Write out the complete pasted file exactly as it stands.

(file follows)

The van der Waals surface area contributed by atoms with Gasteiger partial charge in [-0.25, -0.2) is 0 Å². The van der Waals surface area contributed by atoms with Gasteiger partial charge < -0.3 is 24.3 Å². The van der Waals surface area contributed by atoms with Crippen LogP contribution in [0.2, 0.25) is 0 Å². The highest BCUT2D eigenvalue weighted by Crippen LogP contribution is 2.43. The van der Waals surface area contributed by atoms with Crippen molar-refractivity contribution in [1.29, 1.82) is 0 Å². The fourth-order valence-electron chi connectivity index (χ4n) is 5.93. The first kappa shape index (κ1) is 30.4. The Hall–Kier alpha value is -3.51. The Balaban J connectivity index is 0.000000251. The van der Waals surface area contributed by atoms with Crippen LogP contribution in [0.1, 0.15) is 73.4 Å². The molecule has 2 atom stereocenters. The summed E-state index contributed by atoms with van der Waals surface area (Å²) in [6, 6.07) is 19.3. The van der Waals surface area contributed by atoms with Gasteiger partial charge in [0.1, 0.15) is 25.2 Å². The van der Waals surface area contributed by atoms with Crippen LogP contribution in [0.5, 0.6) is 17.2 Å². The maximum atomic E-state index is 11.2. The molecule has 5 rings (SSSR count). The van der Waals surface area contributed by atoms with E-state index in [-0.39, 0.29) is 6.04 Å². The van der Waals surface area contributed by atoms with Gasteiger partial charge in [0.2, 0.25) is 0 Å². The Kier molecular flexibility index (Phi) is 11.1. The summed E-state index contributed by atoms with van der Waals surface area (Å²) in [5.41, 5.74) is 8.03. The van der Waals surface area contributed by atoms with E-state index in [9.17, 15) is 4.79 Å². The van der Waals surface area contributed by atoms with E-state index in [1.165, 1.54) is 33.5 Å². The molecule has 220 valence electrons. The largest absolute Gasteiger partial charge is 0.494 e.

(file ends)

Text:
The van der Waals surface area contributed by atoms with Gasteiger partial charge in [-0.25, -0.2) is 0 Å². The van der Waals surface area contributed by atoms with Gasteiger partial charge < -0.3 is 24.3 Å². The van der Waals surface area contributed by atoms with Crippen LogP contribution in [0.2, 0.25) is 0 Å². The highest BCUT2D eigenvalue weighted by Crippen LogP contribution is 2.43. The van der Waals surface area contributed by atoms with Crippen molar-refractivity contribution in [1.29, 1.82) is 0 Å². The fourth-order valence-electron chi connectivity index (χ4n) is 5.93. The first kappa shape index (κ1) is 30.4. The Hall–Kier alpha value is -3.51. The Balaban J connectivity index is 0.000000251. The van der Waals surface area contributed by atoms with Crippen LogP contribution in [0.1, 0.15) is 73.4 Å². The molecule has 2 atom stereocenters. The summed E-state index contributed by atoms with van der Waals surface area (Å²) in [6, 6.07) is 19.3. The van der Waals surface area contributed by atoms with Gasteiger partial charge in [0.1, 0.15) is 25.2 Å². The van der Waals surface area contributed by atoms with Crippen LogP contribution in [0.5, 0.6) is 17.2 Å². The maximum atomic E-state index is 11.2. The molecule has 5 rings (SSSR count). The van der Waals surface area contributed by atoms with E-state index in [-0.39, 0.29) is 6.04 Å². The van der Waals surface area contributed by atoms with Gasteiger partial charge in [0.2, 0.25) is 0 Å². The Kier molecular flexibility index (Phi) is 11.1. The summed E-state index contributed by atoms with van der Waals surface area (Å²) in [5.41, 5.74) is 8.03. The van der Waals surface area contributed by atoms with E-state index in [9.17, 15) is 4.79 Å². The van der Waals surface area contributed by atoms with E-state index in [1.165, 1.54) is 33.5 Å². The molecule has 220 valence electrons. The largest absolute Gasteiger partial charge is 0.494 e.